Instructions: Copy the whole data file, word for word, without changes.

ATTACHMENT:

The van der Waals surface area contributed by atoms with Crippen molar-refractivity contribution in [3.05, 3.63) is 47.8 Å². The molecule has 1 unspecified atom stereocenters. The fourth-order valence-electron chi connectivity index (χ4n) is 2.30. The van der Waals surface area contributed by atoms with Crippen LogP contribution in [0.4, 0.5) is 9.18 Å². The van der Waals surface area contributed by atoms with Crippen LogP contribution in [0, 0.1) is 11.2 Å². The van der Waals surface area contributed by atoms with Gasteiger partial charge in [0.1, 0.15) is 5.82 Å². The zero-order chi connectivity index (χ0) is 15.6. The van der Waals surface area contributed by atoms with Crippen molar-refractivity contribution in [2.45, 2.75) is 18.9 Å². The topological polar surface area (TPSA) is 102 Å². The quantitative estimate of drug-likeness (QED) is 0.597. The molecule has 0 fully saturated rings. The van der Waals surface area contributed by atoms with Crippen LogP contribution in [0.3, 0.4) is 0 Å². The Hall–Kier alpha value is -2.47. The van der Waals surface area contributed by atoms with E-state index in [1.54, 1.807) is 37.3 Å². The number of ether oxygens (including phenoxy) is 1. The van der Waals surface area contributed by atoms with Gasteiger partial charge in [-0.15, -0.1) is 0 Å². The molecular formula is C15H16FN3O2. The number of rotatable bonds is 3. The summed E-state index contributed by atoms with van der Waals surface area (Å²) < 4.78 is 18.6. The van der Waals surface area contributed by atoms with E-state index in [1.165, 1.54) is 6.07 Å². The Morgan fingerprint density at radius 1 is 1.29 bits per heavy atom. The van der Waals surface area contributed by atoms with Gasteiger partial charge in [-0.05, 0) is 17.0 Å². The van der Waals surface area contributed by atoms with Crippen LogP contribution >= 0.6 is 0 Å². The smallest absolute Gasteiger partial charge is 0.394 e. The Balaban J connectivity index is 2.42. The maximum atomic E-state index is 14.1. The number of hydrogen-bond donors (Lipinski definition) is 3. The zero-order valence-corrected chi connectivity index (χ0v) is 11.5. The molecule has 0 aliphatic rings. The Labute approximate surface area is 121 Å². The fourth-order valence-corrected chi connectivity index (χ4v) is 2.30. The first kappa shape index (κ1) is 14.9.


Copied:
The van der Waals surface area contributed by atoms with Crippen molar-refractivity contribution in [3.05, 3.63) is 47.8 Å². The molecule has 1 unspecified atom stereocenters. The fourth-order valence-electron chi connectivity index (χ4n) is 2.30. The van der Waals surface area contributed by atoms with Crippen LogP contribution in [0.4, 0.5) is 9.18 Å². The van der Waals surface area contributed by atoms with Crippen LogP contribution in [0, 0.1) is 11.2 Å². The van der Waals surface area contributed by atoms with Gasteiger partial charge in [0.1, 0.15) is 5.82 Å². The zero-order chi connectivity index (χ0) is 15.6. The van der Waals surface area contributed by atoms with Crippen molar-refractivity contribution in [2.45, 2.75) is 18.9 Å². The topological polar surface area (TPSA) is 102 Å². The quantitative estimate of drug-likeness (QED) is 0.597. The molecule has 0 fully saturated rings. The van der Waals surface area contributed by atoms with Crippen LogP contribution in [0.3, 0.4) is 0 Å². The Hall–Kier alpha value is -2.47. The van der Waals surface area contributed by atoms with E-state index in [1.54, 1.807) is 37.3 Å². The number of ether oxygens (including phenoxy) is 1. The van der Waals surface area contributed by atoms with Gasteiger partial charge in [-0.15, -0.1) is 0 Å². The molecular formula is C15H16FN3O2. The number of rotatable bonds is 3. The summed E-state index contributed by atoms with van der Waals surface area (Å²) < 4.78 is 18.6. The van der Waals surface area contributed by atoms with E-state index in [1.165, 1.54) is 6.07 Å². The Morgan fingerprint density at radius 1 is 1.29 bits per heavy atom. The van der Waals surface area contributed by atoms with Gasteiger partial charge in [-0.05, 0) is 17.0 Å². The van der Waals surface area contributed by atoms with Crippen LogP contribution >= 0.6 is 0 Å². The smallest absolute Gasteiger partial charge is 0.394 e. The Balaban J connectivity index is 2.42. The maximum atomic E-state index is 14.1. The number of hydrogen-bond donors (Lipinski definition) is 3. The zero-order valence-corrected chi connectivity index (χ0v) is 11.5. The molecule has 0 aliphatic rings. The Labute approximate surface area is 121 Å². The fourth-order valence-corrected chi connectivity index (χ4v) is 2.30. The first kappa shape index (κ1) is 14.9.